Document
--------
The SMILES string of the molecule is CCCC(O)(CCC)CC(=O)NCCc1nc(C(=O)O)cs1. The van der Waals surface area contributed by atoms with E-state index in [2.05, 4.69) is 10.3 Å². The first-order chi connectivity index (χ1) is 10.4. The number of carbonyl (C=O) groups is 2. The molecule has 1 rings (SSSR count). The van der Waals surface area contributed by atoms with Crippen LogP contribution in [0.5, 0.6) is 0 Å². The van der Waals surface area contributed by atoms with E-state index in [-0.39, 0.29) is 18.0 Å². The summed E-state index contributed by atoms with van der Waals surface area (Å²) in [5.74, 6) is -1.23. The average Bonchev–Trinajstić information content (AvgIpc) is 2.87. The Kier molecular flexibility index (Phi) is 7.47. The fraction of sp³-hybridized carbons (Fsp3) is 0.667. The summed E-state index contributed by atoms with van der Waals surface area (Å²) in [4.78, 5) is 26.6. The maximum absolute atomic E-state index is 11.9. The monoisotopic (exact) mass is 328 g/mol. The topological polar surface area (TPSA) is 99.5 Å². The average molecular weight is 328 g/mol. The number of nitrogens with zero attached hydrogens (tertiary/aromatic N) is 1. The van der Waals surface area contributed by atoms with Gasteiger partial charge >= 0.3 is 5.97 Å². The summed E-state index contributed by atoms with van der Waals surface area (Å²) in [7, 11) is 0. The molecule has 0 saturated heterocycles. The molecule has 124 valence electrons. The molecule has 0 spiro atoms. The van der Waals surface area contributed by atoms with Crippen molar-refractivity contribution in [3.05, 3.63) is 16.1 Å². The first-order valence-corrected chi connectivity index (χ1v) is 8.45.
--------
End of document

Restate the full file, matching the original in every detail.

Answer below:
The SMILES string of the molecule is CCCC(O)(CCC)CC(=O)NCCc1nc(C(=O)O)cs1. The van der Waals surface area contributed by atoms with E-state index in [2.05, 4.69) is 10.3 Å². The first-order chi connectivity index (χ1) is 10.4. The number of carbonyl (C=O) groups is 2. The molecule has 1 rings (SSSR count). The van der Waals surface area contributed by atoms with Crippen LogP contribution in [0.5, 0.6) is 0 Å². The van der Waals surface area contributed by atoms with E-state index in [-0.39, 0.29) is 18.0 Å². The summed E-state index contributed by atoms with van der Waals surface area (Å²) in [5.74, 6) is -1.23. The average Bonchev–Trinajstić information content (AvgIpc) is 2.87. The Kier molecular flexibility index (Phi) is 7.47. The fraction of sp³-hybridized carbons (Fsp3) is 0.667. The summed E-state index contributed by atoms with van der Waals surface area (Å²) in [4.78, 5) is 26.6. The maximum absolute atomic E-state index is 11.9. The monoisotopic (exact) mass is 328 g/mol. The topological polar surface area (TPSA) is 99.5 Å². The average molecular weight is 328 g/mol. The number of nitrogens with zero attached hydrogens (tertiary/aromatic N) is 1. The van der Waals surface area contributed by atoms with Gasteiger partial charge >= 0.3 is 5.97 Å². The summed E-state index contributed by atoms with van der Waals surface area (Å²) in [7, 11) is 0. The molecule has 0 saturated heterocycles. The molecule has 124 valence electrons. The molecule has 0 spiro atoms. The van der Waals surface area contributed by atoms with Crippen molar-refractivity contribution in [3.05, 3.63) is 16.1 Å². The first-order valence-corrected chi connectivity index (χ1v) is 8.45.